Amazon’s ‘Maisel Day’ 30-Cent Gasoline Promo Causes Traffic ‘Chaos’ (Video)

Prices fell to 1959 prices at one very crowded gas station

Last Updated: August 16, 2019 @ 6:33 AM

An Amazon promotion that offered gas for 30 cents a gallon to promote “The Marvelous Mrs. Maisel” snarled traffic near Los Angeles’ 10 freeway, creating less-than-marvelous traffic Thursday. You can watch a video taken at the scene above.

The promotion took place on the first day of Emmy voting for Television Academy members, and offered gas at the same price it would have sold for in 1959, the year in which “Maisel” takes place. The Emmy-nominated comedy stars Rachel Brosnahan as a housewife-turned-standup comic.

The sale at the Chevron station on the corner of Cloverfield and Michigan in Santa Monica started around 6:30 a.m., and soon turned into “complete chaos,” Santa Monica Police Lt. Candice Cobarrubias told TheWrap. Even murder investigators turned out to help control traffic.

“My entire murder unit as well as my traffic supervisors, traffic control and traffic sergeant are out there trying to facilitate as many people through to get gas as possible,” Cobarrubias said. “We were on the verge of shutting it down because of all the compaction this event generated in this area … We want everyone to take advantage of the opportunity — I’m all for it, I think it’s great. But I’m not ready to put our public safety at risk to get gas for 30 cents a gallon.”

By mid-day, several who seized on the sale said they had balanced wait times against savings.

One Santa Monica resident, Rolando Lopez, was able to fill up his tank with 18 gallons of gas for a grand total of $5.70. The Shell station across the street was selling regular gas for $3.59 per gallon.

Lopez said the wait for gas took “about an hour, an hour-and-a-half.”

“It’s good, but it’s terrible,” he said.

The event was an ambitious heightening of the promotions all over Los Angeles during awards season.

The Chevron station was one of 28 other businesses taking part in Amazon’s “Maisel Day,” in which Los Angeles bakeries, theaters, delis, salons and even a shoeshiner rolled back their prices to 1959. At the Chevron, employees dressed in crisp, white coveralls featuring the “Marvelous Mrs. Maisel” logo on the front pocket.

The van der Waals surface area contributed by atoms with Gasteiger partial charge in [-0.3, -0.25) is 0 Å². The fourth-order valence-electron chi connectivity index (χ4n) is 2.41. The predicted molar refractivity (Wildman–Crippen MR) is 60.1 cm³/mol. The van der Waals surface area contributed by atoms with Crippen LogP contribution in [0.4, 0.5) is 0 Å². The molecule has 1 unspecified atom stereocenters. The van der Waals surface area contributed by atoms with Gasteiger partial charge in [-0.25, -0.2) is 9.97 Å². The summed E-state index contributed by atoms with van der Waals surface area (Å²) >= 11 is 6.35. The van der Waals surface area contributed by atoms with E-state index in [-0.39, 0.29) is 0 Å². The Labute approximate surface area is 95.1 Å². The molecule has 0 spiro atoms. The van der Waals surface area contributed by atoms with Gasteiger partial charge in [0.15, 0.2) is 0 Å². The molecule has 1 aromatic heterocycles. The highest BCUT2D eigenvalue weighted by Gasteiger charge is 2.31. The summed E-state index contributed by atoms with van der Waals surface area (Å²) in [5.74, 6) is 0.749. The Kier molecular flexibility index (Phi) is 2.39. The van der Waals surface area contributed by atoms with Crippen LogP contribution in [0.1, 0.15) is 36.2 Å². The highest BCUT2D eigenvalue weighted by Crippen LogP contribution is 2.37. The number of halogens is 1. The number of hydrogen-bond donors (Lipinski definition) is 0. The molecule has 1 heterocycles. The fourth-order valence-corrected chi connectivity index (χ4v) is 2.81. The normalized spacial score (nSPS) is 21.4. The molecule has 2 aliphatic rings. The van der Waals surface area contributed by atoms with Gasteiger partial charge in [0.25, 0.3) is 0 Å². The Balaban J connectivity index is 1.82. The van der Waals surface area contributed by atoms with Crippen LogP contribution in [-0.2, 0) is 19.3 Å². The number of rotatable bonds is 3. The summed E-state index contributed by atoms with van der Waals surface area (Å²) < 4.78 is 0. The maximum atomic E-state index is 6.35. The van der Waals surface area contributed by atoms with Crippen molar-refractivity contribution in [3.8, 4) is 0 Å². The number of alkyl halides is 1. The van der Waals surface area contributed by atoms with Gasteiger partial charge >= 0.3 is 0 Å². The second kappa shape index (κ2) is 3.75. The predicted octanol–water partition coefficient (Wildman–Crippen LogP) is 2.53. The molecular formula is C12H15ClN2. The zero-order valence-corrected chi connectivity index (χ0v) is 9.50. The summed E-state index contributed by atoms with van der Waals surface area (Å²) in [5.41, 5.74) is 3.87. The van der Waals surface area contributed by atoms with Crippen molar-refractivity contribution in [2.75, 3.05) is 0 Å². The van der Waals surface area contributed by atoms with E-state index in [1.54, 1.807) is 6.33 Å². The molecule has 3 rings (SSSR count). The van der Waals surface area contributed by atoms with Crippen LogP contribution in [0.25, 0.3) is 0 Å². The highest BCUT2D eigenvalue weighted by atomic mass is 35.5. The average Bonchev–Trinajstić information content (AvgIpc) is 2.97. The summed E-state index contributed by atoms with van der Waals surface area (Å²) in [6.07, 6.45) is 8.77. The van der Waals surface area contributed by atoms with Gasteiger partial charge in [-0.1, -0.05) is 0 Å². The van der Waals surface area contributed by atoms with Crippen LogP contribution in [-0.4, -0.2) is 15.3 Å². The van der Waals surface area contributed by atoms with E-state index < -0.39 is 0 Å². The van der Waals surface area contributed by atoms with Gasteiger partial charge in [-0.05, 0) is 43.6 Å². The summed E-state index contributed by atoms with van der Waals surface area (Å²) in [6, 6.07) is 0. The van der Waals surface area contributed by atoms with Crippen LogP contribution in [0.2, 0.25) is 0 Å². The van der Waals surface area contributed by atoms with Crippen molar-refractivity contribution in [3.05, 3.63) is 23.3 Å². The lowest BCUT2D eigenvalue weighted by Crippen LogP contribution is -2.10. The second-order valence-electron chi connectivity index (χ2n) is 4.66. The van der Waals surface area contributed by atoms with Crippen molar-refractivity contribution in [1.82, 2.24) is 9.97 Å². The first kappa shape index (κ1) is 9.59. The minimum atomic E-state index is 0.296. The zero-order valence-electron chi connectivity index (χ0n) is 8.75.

Maisel Day is another great example of how Amazon Studios is leading the industry in creating experiences and activations that allow our customers to explore the worlds of our Amazon Original series, and give them even more of what they love about our shows,” said Mike Benson, head of marketing for Amazon Studios, in a statement.

“Maisel Day” deals included a blowout for just $2 at Drybar, a Melburger and fries at Mel’s Drive-In for only 50 cents, and a night at the Hollywood Roosevelt hotel for just $40.

“Maisel” fan Sarah Tuft wore what she said was her “most Maisel, feminine, ’50s” attire — white gloves up to her elbows, Clark Kent style glasses, and a floral-print frock — for her trip to the gas station. She said she and her boyfriend treated “Maisel Day”  like “a treasure hunt.”

“You know you’re going get some things, and you’re not going to get some things. It’s just a score, and there’s nothing to lose,” said Tuft.

Duda was unbothered by the swarm of police officers and traffic controllers.

“All they’re doing is directing traffic, you know? You want things to run smoothly and orderly, which things are doing,” he said. “It’s ingenious marketing on their part to do this, because think of all the amount of free publicity they’re getting. And it’s a good quality show as well. This is another way of going viral.”

For Jean Williams, 54, the trek from Inglewood to buy gas was worth it. She said traffic on the freeway was backed up for “a good 20 minutes” before she even exited for the station.

“I think this is beautiful,” she said. “I think this is good that everyone is still able to get gasoline, and not just something that was going for the morning.”

She didn’t know the event was Amazon-sponsored, nor had she ever heard of “The Marvelous Mrs. Maisel” before Thursday.

“I just thought it was a promotion to celebrate the prices for the 1950s. I saw the ‘Mrs. Maisel,’  but I looked way beyond that. I just saw 1950s prices, and that’s where I zoomed in. I didn’t even know this was a show.”

Tim Baysinger contributed to this report.